Shannon Kohler v. Pat Englade


UNPUBLISHED OPINION FILED. [09-30726 Affirmed in Part, Reversed in Part, and Remanded] Judge: EGJ , Judge: HRD , Judge: JLD Mandate pull date is 10/20/2010 [09-30726]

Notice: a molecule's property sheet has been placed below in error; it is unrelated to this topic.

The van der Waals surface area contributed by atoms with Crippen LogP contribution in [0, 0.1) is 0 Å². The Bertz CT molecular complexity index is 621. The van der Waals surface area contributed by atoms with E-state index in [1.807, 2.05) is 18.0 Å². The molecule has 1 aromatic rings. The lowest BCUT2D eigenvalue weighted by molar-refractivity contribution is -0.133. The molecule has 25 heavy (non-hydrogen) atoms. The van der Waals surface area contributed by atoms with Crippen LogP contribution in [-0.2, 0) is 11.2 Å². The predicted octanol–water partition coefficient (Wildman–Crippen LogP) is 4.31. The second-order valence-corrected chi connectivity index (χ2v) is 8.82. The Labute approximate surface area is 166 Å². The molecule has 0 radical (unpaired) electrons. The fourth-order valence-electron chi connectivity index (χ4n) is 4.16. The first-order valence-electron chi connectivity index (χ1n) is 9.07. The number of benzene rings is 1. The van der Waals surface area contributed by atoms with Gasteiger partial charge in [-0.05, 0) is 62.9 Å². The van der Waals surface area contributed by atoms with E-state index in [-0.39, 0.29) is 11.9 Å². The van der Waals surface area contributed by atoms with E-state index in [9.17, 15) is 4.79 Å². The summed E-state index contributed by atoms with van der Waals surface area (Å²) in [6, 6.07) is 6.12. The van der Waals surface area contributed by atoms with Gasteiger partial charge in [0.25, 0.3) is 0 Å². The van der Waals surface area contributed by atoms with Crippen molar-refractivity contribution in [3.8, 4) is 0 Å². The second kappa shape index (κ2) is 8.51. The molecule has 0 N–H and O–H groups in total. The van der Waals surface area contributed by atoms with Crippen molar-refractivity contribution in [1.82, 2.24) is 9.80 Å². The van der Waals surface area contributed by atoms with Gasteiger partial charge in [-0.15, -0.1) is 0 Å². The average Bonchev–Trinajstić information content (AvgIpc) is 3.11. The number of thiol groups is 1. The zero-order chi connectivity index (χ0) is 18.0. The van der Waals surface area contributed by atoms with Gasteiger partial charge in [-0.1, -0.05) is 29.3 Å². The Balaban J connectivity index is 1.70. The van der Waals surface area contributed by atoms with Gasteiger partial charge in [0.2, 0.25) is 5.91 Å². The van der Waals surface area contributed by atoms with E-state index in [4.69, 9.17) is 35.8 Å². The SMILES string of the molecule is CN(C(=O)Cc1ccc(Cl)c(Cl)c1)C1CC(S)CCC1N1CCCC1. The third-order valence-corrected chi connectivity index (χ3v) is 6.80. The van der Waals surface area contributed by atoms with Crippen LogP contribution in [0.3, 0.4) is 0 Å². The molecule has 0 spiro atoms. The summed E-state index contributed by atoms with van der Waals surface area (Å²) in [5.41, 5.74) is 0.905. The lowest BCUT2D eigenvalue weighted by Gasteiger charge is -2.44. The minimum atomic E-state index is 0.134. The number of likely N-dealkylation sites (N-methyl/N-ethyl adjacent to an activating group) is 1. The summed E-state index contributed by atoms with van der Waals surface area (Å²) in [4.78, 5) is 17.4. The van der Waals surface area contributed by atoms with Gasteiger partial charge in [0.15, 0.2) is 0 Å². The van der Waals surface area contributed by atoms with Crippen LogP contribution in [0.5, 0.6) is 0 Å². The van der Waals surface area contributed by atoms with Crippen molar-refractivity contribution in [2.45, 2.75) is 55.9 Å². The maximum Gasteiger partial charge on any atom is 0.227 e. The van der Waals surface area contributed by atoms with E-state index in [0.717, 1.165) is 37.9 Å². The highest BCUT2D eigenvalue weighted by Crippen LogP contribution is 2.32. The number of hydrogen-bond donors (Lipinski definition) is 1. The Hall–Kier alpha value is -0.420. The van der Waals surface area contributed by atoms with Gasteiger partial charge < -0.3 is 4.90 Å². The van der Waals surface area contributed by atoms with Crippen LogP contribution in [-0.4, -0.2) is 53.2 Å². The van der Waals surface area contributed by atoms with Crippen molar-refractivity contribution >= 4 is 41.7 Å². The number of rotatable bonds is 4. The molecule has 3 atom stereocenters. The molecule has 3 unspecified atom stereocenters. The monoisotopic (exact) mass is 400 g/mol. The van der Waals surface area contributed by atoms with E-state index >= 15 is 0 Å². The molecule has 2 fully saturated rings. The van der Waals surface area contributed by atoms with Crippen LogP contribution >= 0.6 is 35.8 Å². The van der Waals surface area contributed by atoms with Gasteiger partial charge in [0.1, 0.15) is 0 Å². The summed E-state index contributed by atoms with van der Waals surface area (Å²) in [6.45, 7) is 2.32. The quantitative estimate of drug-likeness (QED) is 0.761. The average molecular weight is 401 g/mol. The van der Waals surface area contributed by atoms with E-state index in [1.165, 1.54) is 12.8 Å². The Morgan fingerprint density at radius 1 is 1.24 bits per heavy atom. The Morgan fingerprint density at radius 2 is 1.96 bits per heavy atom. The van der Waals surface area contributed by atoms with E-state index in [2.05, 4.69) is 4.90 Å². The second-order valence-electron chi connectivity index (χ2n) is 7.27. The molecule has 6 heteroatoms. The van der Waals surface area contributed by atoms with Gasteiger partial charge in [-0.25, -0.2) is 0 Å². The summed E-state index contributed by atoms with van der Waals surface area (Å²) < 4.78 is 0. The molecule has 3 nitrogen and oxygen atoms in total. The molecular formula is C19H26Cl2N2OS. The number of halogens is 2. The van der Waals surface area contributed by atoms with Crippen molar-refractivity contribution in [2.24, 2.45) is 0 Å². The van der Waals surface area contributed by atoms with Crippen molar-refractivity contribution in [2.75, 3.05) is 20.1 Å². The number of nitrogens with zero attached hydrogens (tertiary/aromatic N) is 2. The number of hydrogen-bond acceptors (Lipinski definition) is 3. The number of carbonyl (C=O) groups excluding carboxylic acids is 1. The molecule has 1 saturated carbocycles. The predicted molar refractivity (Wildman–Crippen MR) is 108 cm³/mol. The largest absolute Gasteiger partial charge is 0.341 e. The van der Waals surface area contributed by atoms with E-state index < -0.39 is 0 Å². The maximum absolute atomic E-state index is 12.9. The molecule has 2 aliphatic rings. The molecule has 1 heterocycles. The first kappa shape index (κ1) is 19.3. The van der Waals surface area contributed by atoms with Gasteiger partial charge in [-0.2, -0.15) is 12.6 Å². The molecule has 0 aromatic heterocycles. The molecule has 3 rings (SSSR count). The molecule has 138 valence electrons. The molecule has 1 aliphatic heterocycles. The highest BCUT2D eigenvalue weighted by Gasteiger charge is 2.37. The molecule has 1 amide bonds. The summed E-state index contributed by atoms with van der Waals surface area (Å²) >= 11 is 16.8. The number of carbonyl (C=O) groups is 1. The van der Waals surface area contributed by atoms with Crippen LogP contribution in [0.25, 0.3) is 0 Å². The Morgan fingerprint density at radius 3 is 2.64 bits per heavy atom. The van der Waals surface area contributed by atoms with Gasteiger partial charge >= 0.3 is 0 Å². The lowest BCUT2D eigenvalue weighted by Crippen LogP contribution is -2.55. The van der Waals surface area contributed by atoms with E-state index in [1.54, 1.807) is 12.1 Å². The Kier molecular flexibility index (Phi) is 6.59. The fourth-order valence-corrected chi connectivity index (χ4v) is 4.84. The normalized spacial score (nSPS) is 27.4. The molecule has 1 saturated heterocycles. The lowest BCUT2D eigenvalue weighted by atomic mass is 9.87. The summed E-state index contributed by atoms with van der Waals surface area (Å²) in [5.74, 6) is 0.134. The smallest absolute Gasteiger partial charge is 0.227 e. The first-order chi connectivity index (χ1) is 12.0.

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Shannon Kohler v. Pat Englade Doc. 0 Case: 09-30726 Document: 00511247916 Page: 1 Date Filed: 09/29/2010 IN THE UNITED STATES COURT OF APPEALS United States Court of Appeals FOR THE FIFTH CIRCUIT Fifth Circuit FILED September 29, 2010 N o . 09-30726 Lyle W. Cayce Clerk S H A N N O N KOHLER, P la in t iff - Appellant v. C H R I S T O P H E R JOHNSON, D e fe n d a n t - Appellee A p p e a l from the United States District Court for the Middle District of Louisiana U S D C No. 3:03-CV-857 B e fo r e JOLLY, DeMOSS, and DENNIS, Circuit Judges. E . GRADY JOLLY, Circuit Judge:* I n 2001, one Derrick Todd Lee began a terrifying spree around Baton R o u g e , Louisiana, raping and killing three women. While investigating these c r im e s , law enforcement, acting pursuant to anonymous tips and a criminal p r o file , identified Shannon Kohler, the plaintiff and appellant here, as a person o f interest. Detectives Christopher Johnson and David Hamilton asked Kohler fo r a swab of his DNA. Kohler refused, so Johnson obtained a seizure warrant fr o m a judicial officer, and got Kohler's sample. After he was cleared of the Pursuant to 5TH CIR. R. 47.5, the court has determined that this opinion should not be published and is not precedent except under the limited circumstances set forth in 5TH CIR. R. 47.5.4. * Case: 09-30726 Document: 00511247916 Page: 2 Date Filed: 09/29/2010 No. 09-30726 c r i m e s , Kohler brought this Section 1983 suit against Johnson and others, a lle g in g they had violated his Fourth Amendment rights. Following a winding p r o c e d u r a l journey, Kohler was awarded $20,000 in compensatory damages a g a in s t Detective Johnson only. Kohler, however, appeals, arguing the trial c o u r t erred in two ways: by quashing his subpoena to the City of Baton Rouge a n d issuing an accompanying protective order; and by denying, as a matter of la w , his claim for punitive damages. We hold that the trial court erred in dismissing Kohler's punitive damage c la im , but that the trial court did not err in quashing the subpoena and granting t h e protective order. We therefore affirm in part, reverse in part, and remand fo r further proceedings on punitive damages. I. K o h le r brought suit, under 42 U.S.C. 1983, against Detective Johnson a n d several others, asserting that collecting the swab against his wishes violated h is right to be free from unreasonable seizures, as provided by the Fourth and F ou rteen th Amendments to the United States Constitution and Article I, Section 5 of the Louisiana Constitution. The district court granted summary judgment t o all defendants. Kohler appealed to this court. On this first appeal, we affirmed the dismissal of all defendants except D e t e c t iv e Johnson.1 We vacated the grant of summary judgment on the claim t h a t Johnson had submitted a facially insufficient affidavit when he applied for t h e seizure warrant. Kohler v. Englade, 470 F.3d at 1115. We remanded this s in g le claim, pretermitting the issue of qualified immunity because Johnson had We have previously stated the facts in some detail, and by reference, incorporate that discussion. See Kohler v. Englade, 470 F.3d 1104, 1106-08 (5th Cir. 2006). 1 2 Case: 09-30726 Document: 00511247916 Page: 3 Date Filed: 09/29/2010 No. 09-30726 n o t argued the defense when he moved for summary judgment. Id. at 1113 n.8. We made clear that we affirmed the district court's dismissal of Kohler's claim b a s e d on Johnson's omission of exculpatory information from the seizure a ffid a v it . Id. at 1115. On remand, Kohler and Johnson submitted cross motions for summary ju d g m e n t . The district court found that, due to the abject deficiency of the a ffid a v it , Johnson was not entitled to qualified immunity. The court also found t h a t Johnson violated Kohler's constitutional rights by submitting the affidavit t h a t ultimately caused the seizure of Kohler's DNA. The only remaining jury is s u e was the amount of Kohler's damages. Six days before trial, Kohler issued a subpoena to the City of Baton Rouge s e e k in g numerous documents. The City successfully moved to quash the s u b p o e n a , a protective order was issued, and the trial commenced. At the close of Kohler's case, Johnson moved for judgment as a matter of la w ("JMOL"). The claim for compensatory damages was permitted to proceed. Over Kohler's protest, the district court dismissed the claim for punitive d a m a g e s . In granting the JMOL,the district court held that Kohler had failed t o present evidence that demonstrated Johnson's requisite mental state. After J o h n s o n presented his defense, the jury awarded Kohler $20,000 in c o m p e n s a to r y damages. Kohler's motion for a new trial was denied. He appeals. II. O n appeal, Kohler argues that the trial court erred on two grounds: by q u a s h in g the subpoena issued to the City of Baton Rouge and granting the a c c o m p a n y in g protective order; and further by taking the question of punitive d a m a g e s away from the jury. 3 Case: 09-30726 Document: 00511247916 Page: 4 Date Filed: 09/29/2010 No. 09-30726 A. W e review a district court's decision to quash a subpoena for an abuse of discretion and will affirm the court's decision unless it was "arbitrary or clearly unreasonable." Wiwa v. Royal Dutch Petroleum Co., 392 F.3d 812, 817 (5th Cir. 2 0 0 4 ) (footnotes and citation omitted). K o h le r argues that the documents would prove intent by showing that J o h n s o n knew or should have known he had no reasonable basis to suspect K o h le r was the serial killer. For present purposes, we will make this a s s u m p t i o n . Kohler fails, however, to address the trial court's rationale for q u a s h in g the subpoena. The district court found, under Federal Rule of E v id e n c e 403, "the tenuous relevance of such documents to be substantially o u tw e ig h e d by the danger of unfair prejudice as well as jury confusion." In the b r ie f before us, Kohler devotes only one sentence of argument in response, and fa ils to cite any authority in support of reversing this finding of the district cou rt. The argument is thereby waived. See L & A Contracting Co. v. S. C o n c r e te Servs., Inc., 17 F.3d 106, 113 (5th Cir. 1994); see also FED. R. APP. P. 2 8 (a )(9 )(A ). W e thus hold the trial court did not err in quashing the subpoena and is s u in g an accompanying protective order. B. W e turn now to decide whether the jury should have been allowed to d e c id e the claim for punitive damages. On appeal, Kohler argues that he presented sufficient evidence to the jury t o support punitive, as opposed to compensatory, damages: Officer Hamilton r e p o r t e d to Johnson that he was unable to continue with the investigation, yet 4 Case: 09-30726 Document: 00511247916 Page: 5 Date Filed: 09/29/2010 No. 09-30726 J o h n s o n continued to investigate Kohler; Kohler had an alibi that was never c h e c k e d out; Johnson sought a seizure warrant knowing that the bloody fo o t p r i n t left at the scene could not be Kohler's, as Kohler had a size thirteen fo o t , and the print at the scene was size ten or eleven;2 Johnson's affidavit m e n tio n e d that Kohler had a burglary conviction, but Johnson failed to report a corresponding pardon; and Detective Hamilton told Kohler that, should he fail t o cooperate, his name could wind up in the public records, and Johnson did, in fa c t , subsequently file, with the clerk of court, unsealed copies of the affidavit, w a r r a n t, and warrant return. Johnson addresses each argument in turn: Officer Hamilton was not r e p o r t in g on the merits of the investigation against Kohler, but merely reporting K o h le r 's refusal to provide his DNA; Kohler's alibi was unspecified, and thus u n w o r t h y of investigation; Kohler's claim that Johnson omitted exculpatory in fo r m a t io n was barred, see Kohler v. Englade, 407 F.3d at 1114, and thus e v id e n c e thereof should not be considered to establish his mental state; the shoe s iz e disparity was not reason to cease investigating Kohler, as the footprint could have been left by someone other than the criminal; under Louisiana Law, a pardon is a mere "matter of grace from the state;" and the documents were p u b lic ly filed in order to accommodate Kohler's request that his DNA sample be expunged. U n d e r Federal Rule of Civil Procedure 50(a), "after a party has been fully h e a r d on an issue during a jury trial and the court finds that a reasonable jury w o u ld not have a legally sufficient evidentiary basis to find for the party on the It was later determined that the footprint was left not by the murderer, but by the victim's roommate. 2 5 Case: 09-30726 Document: 00511247916 Page: 6 Date Filed: 09/29/2010 No. 09-30726 i s s u e " a district court may resolve the issue against the party by granting a m o t io n for judgment as a matter of law. In resolving such motions, we view all o f the evidence "in the light and with all reasonable inferences most favorable t o the party opposed to the motion." Hagan v. Echostar Satellite, L.L.C., 529 F .3 d 617 (5th Cir. 2008). On the other hand, "[t]here must be a conflict in s u b s t a n t ia l evidence to create a jury question." Foreman v. Babcock & Wilcox C o ., 117 F.3d 800, 804 (5th Cir. 1997) (quotation marks and citation omitted). In a Section 1983 action, a plaintiff may be awarded punitive damages if " t h e defendant's conduct is shown to be motivated by evil motive or intent, or w h e n it involves reckless or callous indifference to the federally protected rights o f others." Smith v. Wade, 461 U.S. 30, 56 (1983); see also Hale v. Fish, 899 F.2d 3 9 0 , 404 (5th Cir. 1990). The latter standard has been further defined as " s u b je c t iv e consciousness of a risk of injury or illegality and a criminal i n d i f f e r e n c e to civil obligations." Williams v. Kaufman County, 352 F.3d 994, 1 0 1 5 (5th Cir. 2003) (citations and footnotes omitted). In a post-Smith decision, t h e Supreme Court provided a less complex definition, stating that the standard " a t a minimum, require[s] recklessness in its subjective form." Kolstad v. Am. D e n ta l Ass'n, 527 U.S. 526, 536 (1999). In Kaufman County, we found that the d e fe n d a n t was recklessly indifferent because his actions conflicted with "welle s t a b lis h e d " precedent requiring "individualized probable cause to search" in d iv id u a ls in a public place. 352 F.3d at 1015. Accordingly, for us to reverse, we must determine that a reasonable jury c o u ld find that Johnson had an evil intent or motive, or that he was recklessly 6 Case: 09-30726 Document: 00511247916 Page: 7 Date Filed: 09/29/2010 No. 09-30726 in d iffe r e n t to the federally protected rights of others. We believe that a r e a s o n a b le jury could find that Johnson was recklessly indifferent.3 A lt h o u g h this is a very close case, and Johnson makes plausible, even s t r o n g , arguments that the evidence does not support a punitive damage award, K o h le r obviously argues to the contrary, and we must view all of the evidence "in t h e light most favorable to the party opposed to the motion." Hagan, 529 F.3d a t 622. It appears to us that the evidence presents a jury question as to whether p u n i t iv e damages can be supported based on Johnson's conduct: he continued th e investigation, even though Hamilton was unable to proceed; omitted from his a ffid a v i t the exculpatory information 4 regarding the footprint disparity and K o h le r 's pardon;5 and subsequently publicly filed the affidavit. This evidence c o u ld support a finding by a reasonable jury that Johnson acted with reckless or c a llo u s indifference to Kohler's Fourth Amendment right to be free from u n r e a s o n a b le seizures. The district court therefore erred in granting the JMOL 6 We thus need not determine whether there is sufficient evidence to meet the heightened "evil motive or intent" standard. It is appropriate to consider the information that Johnson did not include in his affidavit, despite his argument to the contrary. We did rule that Kohler could not pursue his constitutional claim that was based upon these omissions, but we did not foreclose Kohler's use of the evidence underlying that constitutional claim for other purposes. See Kohler v. Englade, 407 F.3d at 1114. Here, the evidence is clearly relevant to Kohler's attempt to prove Johnson's intent. In reaching our conclusion, we do not rely upon Johnson's failure to investigate Kohler's alibi, or to apprise the judge of the alibi. Johnson testified that the alibi was never specified, and thus could not be investigated, and Kohler, during his case in chief, offered no evidence to support his claim. Although Kohler identifies the alibi on appeal, that evidence was not offered at trial and could not have been considered by the jury. We should note that the district court's error is in no small part due to the inadequacy of the plaintiff's response to the defendant's argument in support of the Rule 50 motion. We also note the inadequacy of the argument made in this respect in the Rule 59 post-verdict 6 5 4 3 7 Case: 09-30726 Document: 00511247916 Page: 8 Date Filed: 09/29/2010 No. 09-30726 p u r s u a n t to Federal Rule of Civil Procedure 50(a), and we reverse. The case is r e m a n d e d for a trial on punitive damages alone.7 III. Because Kohler failed to support his claim with an argument, we hold the t r ia l court did not err in quashing Kohler's subpoena and granting an a c c o m p a n y in g protective order. W e , however, hold that the trial court erred in granting Johnson's motion fo r judgment as a matter of law on Kohler's punitive damage claim. In c o n s id e r in g a JMOL, we must draw all reasonable inferences in favor of the n o n m o v in g party. Hagan, 529 F.3d at 622. Applying this standard to the facts o f this case, and to the threshold for punitive damages under Section 1983, we h o ld Kohler met his burden to avoid a JMOL. Specifically, we hold, drawing all fa c t u a l inferences in Kohler's favor, he has presented sufficient evidence for a r e a s o n a b l e jury to find that, under Williams v. Kaufman County, 352 F.3d at 1 0 1 5 , Johnson, in seeking a warrant against Kohler, not only lacked probable c a u s e but also acted with "subjective consciousness of a risk of injury or illegality a n d a criminal indifference to civil obligations." Accordingly, the case will be r e m a n d e d for a trial on punitive damages or for such other proceedings and r e lie f as are appropriate and not inconsistent with this opinion. The judgment motion. Although the result in this case might be different if the defendant had made proper objections below or on appeal regarding the plaintiff's preservation of these errors, the defendant has been silent on such defaults at each step of the case. In remanding for a trial solely on punitive damages, we should note that only the plaintiff appealed. The defendant did not appeal the $20,000 judgment against him and consequently we have no jurisdiction to address it any manner. 7 8 Case: 09-30726 Document: 00511247916 Page: 9 Date Filed: 09/29/2010 No. 09-30726 is therefore AFFIRMED in part and REVERSED in part, and the case is REM ANDED. A F F I R M E D in part, REVERSED in part, and REMANDED. 9